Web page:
Summarize the points/chapters you found most appealing in the volume Writing History in the Digital Age and explain how they promote the field of Digital Scholarship. In conclusions explain if you can see this volume leading to the the emergence of a unified vision for digital scholarship. If yes, present it in a few sentences. If not, propose a vision of your own.

Deadline March 29 (midnight)

Technology review and tutorial

Choose a digital scholarship technology (e.g., Discover Text, Visible Past, Thought Ark, etc.), explain what need it serves and if known what lead to its invention, review its strengths and weaknesses, situate in the field, and provide a brief tutorial using screen capture tools (eg, Cite sources using APA or ASA style. Post @ 2500 words long write up and embed screen capture movie on Thought Ark by April 7. 20% of the grade

Contribution to the Digital Scholarship in Humanities and Social Sciences final project:

Contribute information about the topics most viewed in at least 9 countries and code according to class decided procedures.  20% of the grade. Due May 2nd.

Term paper

Choose a theme or topic of personal interest to you and relevant for your future scholarly career. This topic may (and is in fact recommended) to continue the discussion you started in the blog posts. Discuss its significance for your field and its possible future research directions. Discuss its relationship with at least one of the theoretical concepts discussed in the earlier part of the the semester: big science, crowdsourcing, folksonomy, etc citing the specific sources and arguments encountered in the readings. In the process, you may discuss  issues such as:

  • How can digital scholarship impact your topic?
  • How can it impact digital scholarship?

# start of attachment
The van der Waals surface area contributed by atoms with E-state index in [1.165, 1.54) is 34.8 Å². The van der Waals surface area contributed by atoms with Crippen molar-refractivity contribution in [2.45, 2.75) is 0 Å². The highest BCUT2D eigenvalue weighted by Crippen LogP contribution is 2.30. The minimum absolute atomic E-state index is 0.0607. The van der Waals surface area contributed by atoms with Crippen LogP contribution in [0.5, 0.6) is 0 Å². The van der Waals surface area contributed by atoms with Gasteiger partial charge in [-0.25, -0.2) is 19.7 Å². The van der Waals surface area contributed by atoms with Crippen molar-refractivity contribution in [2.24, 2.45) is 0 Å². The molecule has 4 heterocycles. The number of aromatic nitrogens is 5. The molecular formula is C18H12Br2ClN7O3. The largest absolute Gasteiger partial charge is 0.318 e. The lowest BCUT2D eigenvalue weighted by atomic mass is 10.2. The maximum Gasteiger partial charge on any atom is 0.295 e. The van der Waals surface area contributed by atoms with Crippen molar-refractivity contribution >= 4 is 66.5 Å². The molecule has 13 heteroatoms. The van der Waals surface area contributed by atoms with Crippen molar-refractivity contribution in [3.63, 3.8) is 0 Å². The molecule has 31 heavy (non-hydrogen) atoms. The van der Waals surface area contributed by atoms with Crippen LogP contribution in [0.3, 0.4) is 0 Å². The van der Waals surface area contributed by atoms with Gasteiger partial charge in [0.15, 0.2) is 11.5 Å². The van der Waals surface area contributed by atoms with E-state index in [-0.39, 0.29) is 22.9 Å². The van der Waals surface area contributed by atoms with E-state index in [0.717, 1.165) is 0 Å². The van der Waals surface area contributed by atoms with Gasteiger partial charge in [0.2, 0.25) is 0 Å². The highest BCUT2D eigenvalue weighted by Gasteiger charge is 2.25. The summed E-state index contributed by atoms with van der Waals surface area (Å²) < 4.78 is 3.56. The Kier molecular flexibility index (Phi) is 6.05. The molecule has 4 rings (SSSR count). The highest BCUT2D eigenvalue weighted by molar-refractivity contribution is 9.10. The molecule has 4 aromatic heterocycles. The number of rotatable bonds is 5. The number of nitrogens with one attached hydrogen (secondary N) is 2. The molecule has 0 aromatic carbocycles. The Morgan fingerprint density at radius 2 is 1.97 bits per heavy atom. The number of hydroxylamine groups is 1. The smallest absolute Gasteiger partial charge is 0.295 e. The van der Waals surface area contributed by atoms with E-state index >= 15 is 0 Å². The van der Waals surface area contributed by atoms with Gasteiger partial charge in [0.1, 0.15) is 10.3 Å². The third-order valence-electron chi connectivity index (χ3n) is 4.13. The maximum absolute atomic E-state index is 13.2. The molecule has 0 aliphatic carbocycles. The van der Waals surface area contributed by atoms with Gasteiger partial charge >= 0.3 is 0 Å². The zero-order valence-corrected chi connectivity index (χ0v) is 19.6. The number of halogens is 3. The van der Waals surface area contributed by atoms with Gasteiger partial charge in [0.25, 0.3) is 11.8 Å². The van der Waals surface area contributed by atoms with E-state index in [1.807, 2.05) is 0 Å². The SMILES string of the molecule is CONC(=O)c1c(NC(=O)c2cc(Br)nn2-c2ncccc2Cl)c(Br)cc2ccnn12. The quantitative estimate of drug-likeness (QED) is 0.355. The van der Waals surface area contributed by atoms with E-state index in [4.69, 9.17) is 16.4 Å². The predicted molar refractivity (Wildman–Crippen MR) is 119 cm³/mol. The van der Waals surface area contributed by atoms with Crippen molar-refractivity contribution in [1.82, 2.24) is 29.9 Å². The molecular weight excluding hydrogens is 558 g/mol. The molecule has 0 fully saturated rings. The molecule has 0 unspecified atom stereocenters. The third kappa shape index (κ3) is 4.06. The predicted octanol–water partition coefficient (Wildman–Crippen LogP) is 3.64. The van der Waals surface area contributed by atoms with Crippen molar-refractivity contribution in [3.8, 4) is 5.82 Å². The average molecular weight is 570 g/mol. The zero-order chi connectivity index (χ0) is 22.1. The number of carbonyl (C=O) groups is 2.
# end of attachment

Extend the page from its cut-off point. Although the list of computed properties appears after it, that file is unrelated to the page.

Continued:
• What challenges does your topic create for digital scholarship professional and intellectual practices?
  • What inquiry strategies related to your topic are most probable to emerge in the future due to the turn to digital scholarship?
  • How could the results of the research topic under discussion be disseminated in the future using digital scholarship strategies?

Illustrate with a specific examples and root in theory. To be written using Thought Ark. Optimal length, 6000-8000 words, without references. At least 10 sources, of which no less than 5 should be found through independent research and one should be a paper written by one of your classmates. 40%

Deadline JUNE 6 MIDNIGHT (during finals week).

Note about using pictures on the class sites

If you upload a picture on any class site, make sure that the image is in the public domain or is available for use for non-commercial purposes. It is preferable that you use the FLICKR collection of CC (creative commons) pictures. If you cannot find anything on the FLICKR site, try the Creative Commons Search Engine for images.

Weekly Schedule of Classes

January 10-12 

Introduction and course technologies

>>Course Policies, scope, assignments, basic technologies

January 17-19

Knowing and Knowledge in a Digital Age

>>What is knowledge? How does digitization change knowledge in the 21st century?

>>Everything Is Miscellaneous: The Power of the New Digital Disorder by David Weinberger (see sample of intro here: Ovearll, please make sure you read chapters Prologue, 1, 7, 9 and 10)

An excellent talk given by Weinberger at Google